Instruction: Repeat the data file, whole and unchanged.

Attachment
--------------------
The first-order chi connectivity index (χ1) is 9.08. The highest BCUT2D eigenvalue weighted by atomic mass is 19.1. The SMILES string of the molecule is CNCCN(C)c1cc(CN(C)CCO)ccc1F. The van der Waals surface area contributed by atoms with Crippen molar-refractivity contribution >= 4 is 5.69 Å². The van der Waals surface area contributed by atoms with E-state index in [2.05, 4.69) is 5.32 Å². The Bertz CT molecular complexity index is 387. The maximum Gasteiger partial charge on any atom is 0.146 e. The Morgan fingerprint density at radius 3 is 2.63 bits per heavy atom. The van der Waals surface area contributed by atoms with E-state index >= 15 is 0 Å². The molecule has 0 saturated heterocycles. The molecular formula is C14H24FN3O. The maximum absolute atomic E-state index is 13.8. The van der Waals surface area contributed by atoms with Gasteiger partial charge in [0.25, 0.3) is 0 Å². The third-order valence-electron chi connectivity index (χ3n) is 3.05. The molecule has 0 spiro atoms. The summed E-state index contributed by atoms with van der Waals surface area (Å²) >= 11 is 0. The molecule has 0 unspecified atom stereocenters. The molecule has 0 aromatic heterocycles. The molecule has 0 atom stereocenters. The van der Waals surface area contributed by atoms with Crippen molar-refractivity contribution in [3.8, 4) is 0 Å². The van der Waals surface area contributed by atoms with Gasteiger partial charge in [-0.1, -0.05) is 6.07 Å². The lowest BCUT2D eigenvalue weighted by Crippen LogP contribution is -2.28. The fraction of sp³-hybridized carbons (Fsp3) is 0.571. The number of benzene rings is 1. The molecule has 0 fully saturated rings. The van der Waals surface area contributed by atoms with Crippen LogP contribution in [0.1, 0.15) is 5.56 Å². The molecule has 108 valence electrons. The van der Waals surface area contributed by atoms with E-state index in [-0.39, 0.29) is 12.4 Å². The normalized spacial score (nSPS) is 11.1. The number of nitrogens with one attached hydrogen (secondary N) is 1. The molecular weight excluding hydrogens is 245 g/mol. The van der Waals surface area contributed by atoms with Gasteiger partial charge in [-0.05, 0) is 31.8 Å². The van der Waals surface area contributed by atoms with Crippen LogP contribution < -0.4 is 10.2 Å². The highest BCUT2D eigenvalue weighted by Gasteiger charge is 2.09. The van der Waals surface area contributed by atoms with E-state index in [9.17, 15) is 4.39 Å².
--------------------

The first-order chi connectivity index (χ1) is 9.08. The highest BCUT2D eigenvalue weighted by atomic mass is 19.1. The SMILES string of the molecule is CNCCN(C)c1cc(CN(C)CCO)ccc1F. The van der Waals surface area contributed by atoms with Crippen molar-refractivity contribution >= 4 is 5.69 Å². The van der Waals surface area contributed by atoms with E-state index in [2.05, 4.69) is 5.32 Å². The Bertz CT molecular complexity index is 387. The maximum Gasteiger partial charge on any atom is 0.146 e. The Morgan fingerprint density at radius 3 is 2.63 bits per heavy atom. The van der Waals surface area contributed by atoms with E-state index >= 15 is 0 Å². The molecule has 0 saturated heterocycles. The molecular formula is C14H24FN3O. The maximum absolute atomic E-state index is 13.8. The van der Waals surface area contributed by atoms with Gasteiger partial charge in [0.25, 0.3) is 0 Å². The third-order valence-electron chi connectivity index (χ3n) is 3.05. The molecule has 0 spiro atoms. The summed E-state index contributed by atoms with van der Waals surface area (Å²) >= 11 is 0. The molecule has 0 unspecified atom stereocenters. The molecule has 0 aromatic heterocycles. The molecule has 0 atom stereocenters. The van der Waals surface area contributed by atoms with Crippen molar-refractivity contribution in [3.8, 4) is 0 Å². The van der Waals surface area contributed by atoms with Gasteiger partial charge in [-0.1, -0.05) is 6.07 Å². The lowest BCUT2D eigenvalue weighted by Crippen LogP contribution is -2.28. The fraction of sp³-hybridized carbons (Fsp3) is 0.571. The number of benzene rings is 1. The molecule has 0 fully saturated rings. The van der Waals surface area contributed by atoms with Crippen LogP contribution in [0.1, 0.15) is 5.56 Å². The molecule has 108 valence electrons. The van der Waals surface area contributed by atoms with E-state index in [-0.39, 0.29) is 12.4 Å². The normalized spacial score (nSPS) is 11.1. The number of nitrogens with one attached hydrogen (secondary N) is 1. The molecular weight excluding hydrogens is 245 g/mol. The van der Waals surface area contributed by atoms with Gasteiger partial charge in [-0.05, 0) is 31.8 Å². The van der Waals surface area contributed by atoms with Crippen LogP contribution < -0.4 is 10.2 Å². The highest BCUT2D eigenvalue weighted by Gasteiger charge is 2.09. The van der Waals surface area contributed by atoms with E-state index in [9.17, 15) is 4.39 Å².